Denis O’Regan admits that his first motivation for going on tour was not a pure one. “I was,” he concedes, “a young man and always on the hunt, so it’s useful to be with, say, Duran Duran and 20,000 screaming girls,” he smiles. “The girls just appearing out of nowhere, all the fainting, all that having to sneak out through underground carparks, it was fascinating, especially as I had the luxury of being able to walk away, while the band couldn’t. But as I got older it became more about getting those special shots.”
Nor was it just with Duran Duran that O’Regan got to live the rock star life tangentially. Considered the world’s pre-eminent rock performance photographer – known for both his reportage of spectacular live shows and intimate off-stage shots – O’Regan also toured with David Bowie and The Rolling Stones, Kiss, Queen, The Who, among many others. He was the official photographer for Live Aid. He was the one recording what, looking back of course, were historic moments: “You imagine these people hang out together all the time,” says O’Regan, but, for example, he was there with his camera the only time David Bowie and Michael Jackson ever met.
“Sad to say that I think my three main passions have always been music, travel, and only then photography,” chuckles O’Regan, who turns 69 later this year (“the same age that Bowie died,” he notes, ominously). He sees this occasion marked by a 69-day exhibition of his works at London’s West Contemporary gallery, complete with a special edition of prints to raise money for children’s charities and, out next year, the publication of a new monograph.
It was music that fired him up as a youth, photography that gave him up-close access, with punk’s DIY aesthetic opening the door normally closed to all but accredited, fat portfolio- wielding photographers. “I was watching one gig and asked a photographer from the NME to borrow a flash, and he basically told me that he didn’t like ‘all this stuff’ and to send my pictures in to the music paper instead,” O’Regan recalls of his lucky break. It turned out that the photographer happened to live with Thin Lizzy’s Phil Lynnot too. O’Regan bluntly asked if he could come on tour with the band. Lynnot agreed. And so O’Regan got to travel.
Life on the road didn’t suit everybody: Freddie Mercury would tell O’Regan how much he hated it. O’Regan concedes that it sometimes felt like a hedonistic Groundhog Day, with the same hotels, the routines – “everyone always absolutely hyper after a show, so going to sleep was just impossible and since restaurants were closed all you could do was party,” he recalls. But then again “you’re in five star hotels with your own floor, there’s the police escorts, women everywhere…”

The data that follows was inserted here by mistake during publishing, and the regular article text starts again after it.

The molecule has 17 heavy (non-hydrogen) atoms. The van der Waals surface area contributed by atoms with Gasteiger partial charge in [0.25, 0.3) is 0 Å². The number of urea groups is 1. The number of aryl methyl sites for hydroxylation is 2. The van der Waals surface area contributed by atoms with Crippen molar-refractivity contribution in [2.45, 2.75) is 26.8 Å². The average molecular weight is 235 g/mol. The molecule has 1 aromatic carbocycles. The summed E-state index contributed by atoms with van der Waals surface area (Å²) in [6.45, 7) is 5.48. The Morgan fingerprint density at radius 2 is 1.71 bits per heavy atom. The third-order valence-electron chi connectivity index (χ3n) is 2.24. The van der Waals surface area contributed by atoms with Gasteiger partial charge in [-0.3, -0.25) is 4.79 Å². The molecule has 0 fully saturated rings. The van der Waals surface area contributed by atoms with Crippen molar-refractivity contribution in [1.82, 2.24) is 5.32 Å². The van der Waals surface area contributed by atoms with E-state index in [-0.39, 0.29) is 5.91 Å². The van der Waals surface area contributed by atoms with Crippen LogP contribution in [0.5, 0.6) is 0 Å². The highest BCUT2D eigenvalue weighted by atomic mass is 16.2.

Dealing with the artists could be a delicate operation at times too. They, rightly, would have to suss him out: O’Regan once spent a long distance flight sat next to Mick Jagger, for example, with the star continuously rattling on about his ex-wife, and his house in Mustique. As O’Regan explains, such meetings, he later realised, were in effect auditions.
“They were trying to work out if they could put up with me for months on end, because the thing about these tours is that [as photographer] you have to be trusted and, maybe more importantly, you have to fit in and get on with people,” explains O’Regan. “You can’t constantly be going ‘Mick, Mick, Mick, over here, Mick!’ because it drives them insane.
“Sure, being around these artists all the time is intimate. You’re there waiting for Bowie to sit in an interesting way, or tip his hat this way or that. Or for those moments when you’re in Berlin and he suggests you both go and knock on the door of his old apartment – afterwards David noted that the owner took our unexpected visit pretty well,” O’Regan laughs. “But it all makes for a pretty strange kind of relationship.
“Then there is the real kindergarten stuff,” he adds. “There’s a lot of rivalry. So many levels – with even the backing band members getting wound up by my hanging out with the star, travelling in their limo, and so on. And then there are all the affairs, the cliques that develop, those who really want to party and those that don’t. It’s a microcosm of society. It can be very intense. By the end you feel like you’ve been away for five years when you’ve only been away for one.”
It’s also in retrospect that O’Regan has realised his good fortune in being there to document what, he suggests, was a seismic shift from the 70s down-and- dirty rock culture of “drugs and wild orgies” to the 80s business-minded era of “media, lawyers and sponsorship, when artists had contracts and had to turn up, when tours became these gigantic money-making machines,” as he puts it. And also, he argues more controversially, to document the golden era of rock and pop stardom.
“Many of the artists I shot were pop stars then and now they’re cultural icons. You see how these acts make a transition from superficial pop star, as many people see them, to something much more profound, especially when they die,” O’Regan argues. “And I think there’s a sense now that there will never be another David Bowie or Freddie Mercury.
They got there first and defined the form, but they also went beyond the norm. The likes of Coldplay and Adele are huge, of course, but the likes of Instagram has killed the mystique. There’s too much information. The world has shrunk. I think maybe we’re at the end of an era.”
But the rock ’n’ roll spirit still lives on in him. David Bowie, O’Regan remembers, once told him that he had rock ’n’ roll in his blood. O’Regan refuted the idea because, he says, he thought it sounded shallow of him to admit as much. Now he realises how Bowie had him down in that one comment.
More details and photography at Denis O’Regan’s website.